The question “What do you do?” is one of the most common ones that come up in both social and professional settings. In fact, this question is so routine that many people say their name and their job title without giving it much thought. Even though this response is the cultural norm, it gives the other person little information to help him or her make a personal connection.
Consider These Examples of Memorable Introductions Instead
Instead of providing a name and job title that may quickly be forgotten, the person answering the question can use it as more of an opportunity to find common ground with the one making the inquiry. The introduction should always match the social backdrop of the situation.
For example, someone introducing themselves at a social gathering such as a wedding should mention how he or she knows the couple and then wait for the other person to offer the same information. The two people meeting for the first time might even discover they went to the same college or both worked with the bride or groom at some point.
In a business situation, respondents should go beyond offering what they do to giving more information about who they are. One way to accomplish this is by using a before and after statement such as “I’m a merger and acquisition specialist who works with two separate companies to bring them together as a single entity.”
The before portion of the statement indicates that two unique companies existed before a merger and the speaker successful transformed them into a single business with a shared strategy.
Telling a generic client story can also work well for an introduction in a business setting. The person introducing himself or herself could say something such as “I’m a consultant who works with businesses to become more productive.
Currently, I’m implementing strategies with a company that has seen a 59 percent increase in employee productivity.” This statement shows what the speaker if capable of within a matter of seconds.
Introduction Tips for Different Situations
The type of introduction a business professional makes depends on whether it’s in person, over the phone, or in written form. When one person introduces two or more people who have never met, making eye contact and offering a handshake are acceptable as well as expected in Western culture.
Each party offering a smile goes a long way towards breaking any unspoken tension during the encounter as well. The handshake should be firm while eye contact should break after a few seconds to avoid awkwardness for either party. However, it’s vitally important to make eye contact initially to promote a feeling of trust.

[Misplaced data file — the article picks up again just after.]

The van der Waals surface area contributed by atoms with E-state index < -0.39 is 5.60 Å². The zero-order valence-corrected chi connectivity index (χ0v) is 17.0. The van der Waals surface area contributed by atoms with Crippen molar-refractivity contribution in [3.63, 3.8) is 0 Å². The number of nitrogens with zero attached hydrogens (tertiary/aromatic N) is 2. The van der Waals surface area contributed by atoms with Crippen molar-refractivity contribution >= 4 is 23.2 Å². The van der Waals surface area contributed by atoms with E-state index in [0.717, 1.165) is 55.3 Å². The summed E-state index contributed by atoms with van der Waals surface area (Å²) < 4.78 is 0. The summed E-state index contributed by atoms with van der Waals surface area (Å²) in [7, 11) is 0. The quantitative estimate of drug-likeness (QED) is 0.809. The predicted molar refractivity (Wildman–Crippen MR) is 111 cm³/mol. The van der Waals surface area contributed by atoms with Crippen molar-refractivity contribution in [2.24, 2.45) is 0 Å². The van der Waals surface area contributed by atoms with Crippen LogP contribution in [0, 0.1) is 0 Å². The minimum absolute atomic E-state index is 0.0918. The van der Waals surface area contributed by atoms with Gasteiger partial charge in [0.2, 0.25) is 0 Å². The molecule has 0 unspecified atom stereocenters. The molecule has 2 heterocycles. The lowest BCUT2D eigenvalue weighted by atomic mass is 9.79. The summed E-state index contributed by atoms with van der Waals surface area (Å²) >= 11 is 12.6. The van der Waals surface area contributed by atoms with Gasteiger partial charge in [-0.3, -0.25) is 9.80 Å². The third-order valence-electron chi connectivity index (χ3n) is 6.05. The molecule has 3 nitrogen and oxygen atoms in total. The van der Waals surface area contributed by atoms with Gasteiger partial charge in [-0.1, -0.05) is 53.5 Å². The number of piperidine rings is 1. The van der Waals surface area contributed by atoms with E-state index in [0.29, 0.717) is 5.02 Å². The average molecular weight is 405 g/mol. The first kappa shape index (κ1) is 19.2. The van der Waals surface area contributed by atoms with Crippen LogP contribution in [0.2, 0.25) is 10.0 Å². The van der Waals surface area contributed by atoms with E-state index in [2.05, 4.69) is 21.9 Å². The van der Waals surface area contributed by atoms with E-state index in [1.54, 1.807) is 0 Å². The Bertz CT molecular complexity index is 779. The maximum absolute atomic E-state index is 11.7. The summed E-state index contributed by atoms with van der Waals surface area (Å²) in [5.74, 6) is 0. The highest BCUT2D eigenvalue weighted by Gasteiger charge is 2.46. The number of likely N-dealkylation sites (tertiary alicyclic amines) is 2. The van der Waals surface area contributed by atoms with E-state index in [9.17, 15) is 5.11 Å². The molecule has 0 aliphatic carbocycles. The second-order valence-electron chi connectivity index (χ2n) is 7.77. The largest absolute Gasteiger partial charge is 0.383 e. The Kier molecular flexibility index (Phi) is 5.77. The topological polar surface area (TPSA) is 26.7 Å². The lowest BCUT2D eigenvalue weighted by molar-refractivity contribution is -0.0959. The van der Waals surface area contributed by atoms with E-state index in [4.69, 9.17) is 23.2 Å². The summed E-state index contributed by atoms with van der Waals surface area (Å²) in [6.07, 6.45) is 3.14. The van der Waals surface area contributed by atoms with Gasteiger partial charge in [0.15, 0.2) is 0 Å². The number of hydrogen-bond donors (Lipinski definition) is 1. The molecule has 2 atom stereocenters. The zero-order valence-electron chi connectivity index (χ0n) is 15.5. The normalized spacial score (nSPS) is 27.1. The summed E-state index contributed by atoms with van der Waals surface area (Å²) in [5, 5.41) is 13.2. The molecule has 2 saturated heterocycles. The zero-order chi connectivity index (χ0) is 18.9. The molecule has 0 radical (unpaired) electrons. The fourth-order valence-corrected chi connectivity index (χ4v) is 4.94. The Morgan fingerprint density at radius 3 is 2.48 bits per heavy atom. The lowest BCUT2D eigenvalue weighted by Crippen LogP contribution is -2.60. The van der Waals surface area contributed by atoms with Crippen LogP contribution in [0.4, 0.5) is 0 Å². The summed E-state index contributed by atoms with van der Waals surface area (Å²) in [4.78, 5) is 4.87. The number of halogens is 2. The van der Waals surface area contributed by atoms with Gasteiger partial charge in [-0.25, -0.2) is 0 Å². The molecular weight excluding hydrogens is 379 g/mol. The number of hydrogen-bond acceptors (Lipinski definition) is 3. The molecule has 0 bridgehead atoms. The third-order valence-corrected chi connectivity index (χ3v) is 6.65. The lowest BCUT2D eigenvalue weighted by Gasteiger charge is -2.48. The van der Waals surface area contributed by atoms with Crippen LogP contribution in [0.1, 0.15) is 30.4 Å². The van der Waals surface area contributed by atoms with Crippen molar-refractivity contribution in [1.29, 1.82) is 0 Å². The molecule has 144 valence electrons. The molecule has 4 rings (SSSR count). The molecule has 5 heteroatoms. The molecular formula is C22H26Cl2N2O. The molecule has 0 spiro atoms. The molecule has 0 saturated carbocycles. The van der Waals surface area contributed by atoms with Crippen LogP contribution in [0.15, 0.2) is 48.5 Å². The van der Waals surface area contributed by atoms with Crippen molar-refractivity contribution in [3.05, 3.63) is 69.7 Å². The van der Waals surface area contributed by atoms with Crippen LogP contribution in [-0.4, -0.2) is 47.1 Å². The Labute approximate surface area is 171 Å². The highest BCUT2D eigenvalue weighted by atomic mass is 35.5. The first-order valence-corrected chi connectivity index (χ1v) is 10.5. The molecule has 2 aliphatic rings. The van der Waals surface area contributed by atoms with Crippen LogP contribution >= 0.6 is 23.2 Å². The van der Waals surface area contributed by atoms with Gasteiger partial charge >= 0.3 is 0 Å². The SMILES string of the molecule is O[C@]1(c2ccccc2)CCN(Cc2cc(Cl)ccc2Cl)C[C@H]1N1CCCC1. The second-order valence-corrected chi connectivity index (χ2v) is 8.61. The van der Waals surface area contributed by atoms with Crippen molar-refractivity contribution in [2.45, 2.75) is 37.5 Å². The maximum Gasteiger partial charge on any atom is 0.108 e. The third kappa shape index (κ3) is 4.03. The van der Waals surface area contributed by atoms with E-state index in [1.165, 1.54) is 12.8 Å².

Email introductions can be less stressful because both parties have time to consider what they want to say. The person sending the email should first obtain permission through a mutual connection that both parties know.
This is the best way to ensure the email doesn’t end up in a spam folder or the trash bin without the recipient ever opening or reading it. The email should start with a brief introduction and then immediately state the purpose.
Reaching someone by phone for the first time isn’t always easy since many professionals have gatekeepers that screen calls. Some also let calls go to voicemail if they don’t recognize the originating phone number.
When the intended person does pick up the phone, the person making the call should not waste time with small talk and get to the purpose of the call after making a quick introduction.
Focus on the Other Person When Making a Sales Call
Introducing yourself to a sales prospect for the first time differs from any of the other scenarios mentioned. The salesperson needs to first pique interest by inviting the person on the other end to pay attention. Immediately stating the reason for the call is one way to achieve this.
The caller should then shift the focus to the recipient of the call by asking him or her about some current challenges. This provides the ideal opening to discuss solutions and inspire the recipient of the call to act by setting up a sales call.
The bulk of the conversation should focus on the person accepting the call and how the caller can help rather than discuss his or her own accomplishments.
An introduction in any setting may take only a few seconds but taking the time to get it right could have a lasting positive impact.